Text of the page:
In just 25 years, the Internet has completely revolutionized our daily lives. We watch TV shows, stream music, pay bills, and read news from our laptops and phones. Information that used to be found only in libraries is now at our fingertips 24/7, and we communicate with people across the world in real-time.
But amidst all these blessings, there is a dark side to the Internet. Threats lurk everywhere. Hackers are constantly devising new ways to steal our personal information. Criminals take advantage of the Web’s anonymity to lure victims. And anonymous trolls spread hate in every comments section.
We’re not going to just avoid the Internet all together, but we can reduce the risks. Here are 10 easy steps you can take to protect your safety while surfing the web:
- Secure your devices.
Strong security controls are your first line of defense against online threats. Make sure all of your Web-enabled devices are equipped with antivirus software. Free, highly-rated antivirus software can be downloaded at avg.com and www.pandasecurity.com.
- Keep your antivirus software up-to-date.
That antivirus software isn’t much good if you don’t keep it up-to-date. Hackers are constantly finding new ways to defeat security controls, and software vendors are constantly releasing updates and patches. Enable automatic updates if possible, and open your software regularly to ensure it’s current.
- Never give out personal info to people/organizations you don’t know.
This includes your passwords, address, birthdate, social security number, and bank account numbers.
- Use strong, unique passwords for each online account.
It’s tempting to use the same easy password for all of your accounts, but it’s much safer to use a strong, unique password for each. A strong password includes uppercase and lowercase letters, numbers, and special characters. To avoid writing down and possibly losing your passwords, try using a password manager that will store them for you.
- Don’t click on links or open attachments in unsolicited.
Despite many highly publicized phishing scams and viruses, many people still make the mistake of clicking links or opening attachments in unsolicited emails. As a rule of thumb, delete emails from people or organizations you don’t recognize—without even reading them. Even if you know the sender, be wary of links or attachments that look suspicious. Check with the sender to see if they really sent the email.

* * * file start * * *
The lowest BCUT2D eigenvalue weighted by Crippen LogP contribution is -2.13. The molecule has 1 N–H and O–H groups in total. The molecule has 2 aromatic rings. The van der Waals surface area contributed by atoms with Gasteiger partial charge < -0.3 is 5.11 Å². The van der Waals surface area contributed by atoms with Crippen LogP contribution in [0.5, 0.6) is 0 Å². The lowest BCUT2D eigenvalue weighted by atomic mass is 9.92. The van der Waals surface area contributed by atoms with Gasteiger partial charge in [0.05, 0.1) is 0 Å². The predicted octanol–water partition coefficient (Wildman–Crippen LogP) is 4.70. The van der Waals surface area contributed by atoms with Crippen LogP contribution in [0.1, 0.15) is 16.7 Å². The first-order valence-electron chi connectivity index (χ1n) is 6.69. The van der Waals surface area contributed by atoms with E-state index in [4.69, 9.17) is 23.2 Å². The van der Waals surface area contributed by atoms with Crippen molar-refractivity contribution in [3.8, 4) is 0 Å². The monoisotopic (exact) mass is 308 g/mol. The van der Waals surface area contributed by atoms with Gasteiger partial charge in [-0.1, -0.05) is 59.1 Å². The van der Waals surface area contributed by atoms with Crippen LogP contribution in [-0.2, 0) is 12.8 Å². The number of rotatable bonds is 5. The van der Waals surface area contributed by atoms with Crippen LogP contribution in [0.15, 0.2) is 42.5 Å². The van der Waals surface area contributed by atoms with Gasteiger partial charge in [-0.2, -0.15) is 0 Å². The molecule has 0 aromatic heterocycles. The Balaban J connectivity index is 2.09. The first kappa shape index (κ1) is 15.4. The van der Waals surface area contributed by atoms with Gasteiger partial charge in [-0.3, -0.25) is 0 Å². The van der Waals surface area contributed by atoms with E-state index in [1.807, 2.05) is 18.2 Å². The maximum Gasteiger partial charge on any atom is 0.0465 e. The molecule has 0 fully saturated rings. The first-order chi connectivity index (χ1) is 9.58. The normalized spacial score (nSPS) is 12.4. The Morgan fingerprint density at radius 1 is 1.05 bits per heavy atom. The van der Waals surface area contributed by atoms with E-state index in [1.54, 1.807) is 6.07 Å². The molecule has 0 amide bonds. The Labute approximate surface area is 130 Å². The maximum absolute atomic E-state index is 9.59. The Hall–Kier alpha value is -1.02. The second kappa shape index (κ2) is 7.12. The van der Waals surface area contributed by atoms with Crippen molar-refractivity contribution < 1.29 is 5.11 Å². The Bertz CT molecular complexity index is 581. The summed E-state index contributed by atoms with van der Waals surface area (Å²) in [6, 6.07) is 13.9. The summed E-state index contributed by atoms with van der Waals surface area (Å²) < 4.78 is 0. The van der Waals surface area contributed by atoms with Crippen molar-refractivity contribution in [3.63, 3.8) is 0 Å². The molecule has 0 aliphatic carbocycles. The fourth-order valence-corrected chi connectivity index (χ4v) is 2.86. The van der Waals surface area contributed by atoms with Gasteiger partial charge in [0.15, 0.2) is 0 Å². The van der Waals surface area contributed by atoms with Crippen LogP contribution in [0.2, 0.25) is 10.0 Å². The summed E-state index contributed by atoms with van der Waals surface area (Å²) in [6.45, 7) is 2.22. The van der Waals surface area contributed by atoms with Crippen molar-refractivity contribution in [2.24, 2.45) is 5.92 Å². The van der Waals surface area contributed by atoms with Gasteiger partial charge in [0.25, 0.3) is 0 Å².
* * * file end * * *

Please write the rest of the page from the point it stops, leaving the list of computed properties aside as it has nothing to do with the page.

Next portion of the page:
- Do your e-commerce on secure sites.
Before entering your credit card number, check the URL at the top of your browser window. If it starts with “https” or “shttp,” you can be reasonably confident the site is secure. If not, don’t go through with the purchase.
- Enable two-factor authentication whenever possible.
Two-factor authentication combines two methods of proving your identity, such as something you know (a password) and something you are (a fingerprint). This makes it harder for someone else to hack into your account. And the harder it is for a hacker, the more likely he or she is to give up and go looking for easier targets.
- Use privacy controls wisely.
Social networking sites like Facebook and Twitter offer several privacy options to let you control who can find you and who can see what you post. Set these carefully, and review them periodically. These controls are far from perfect (if someone really wants to see your profile, they can find a way), but as with all security threats, it’s best to mitigate the risk even if we can’t eliminate it.
- Be careful what you post.
The anonymity of the Internet leads some people to say things in a tweet, blog post, or status update that they would never say in-person. But these words can have negative, even tragic real-world consequences, both for the original poster and for others. Bottom line: if you wouldn’t say it to someone in person, or if you don’t want the whole world seeing it until the end of time, don’t put it online.
- Google yourself.
Try searching your name in quotes and your city or town. You may be surprised what comes up, and you may want to clean up your online presence accordingly. This is especially important when you’re on the job hunt. You can be sure potential employers will gather as much information about you as possible, so make sure there’s nothing online you wouldn’t want them to see.
Staying safe online is not a one-time deal. Just like staying safe in the physical world, it requires constant vigilance. Taking these initial steps will make you a good deal more secure and could save you a lot of headaches down the road.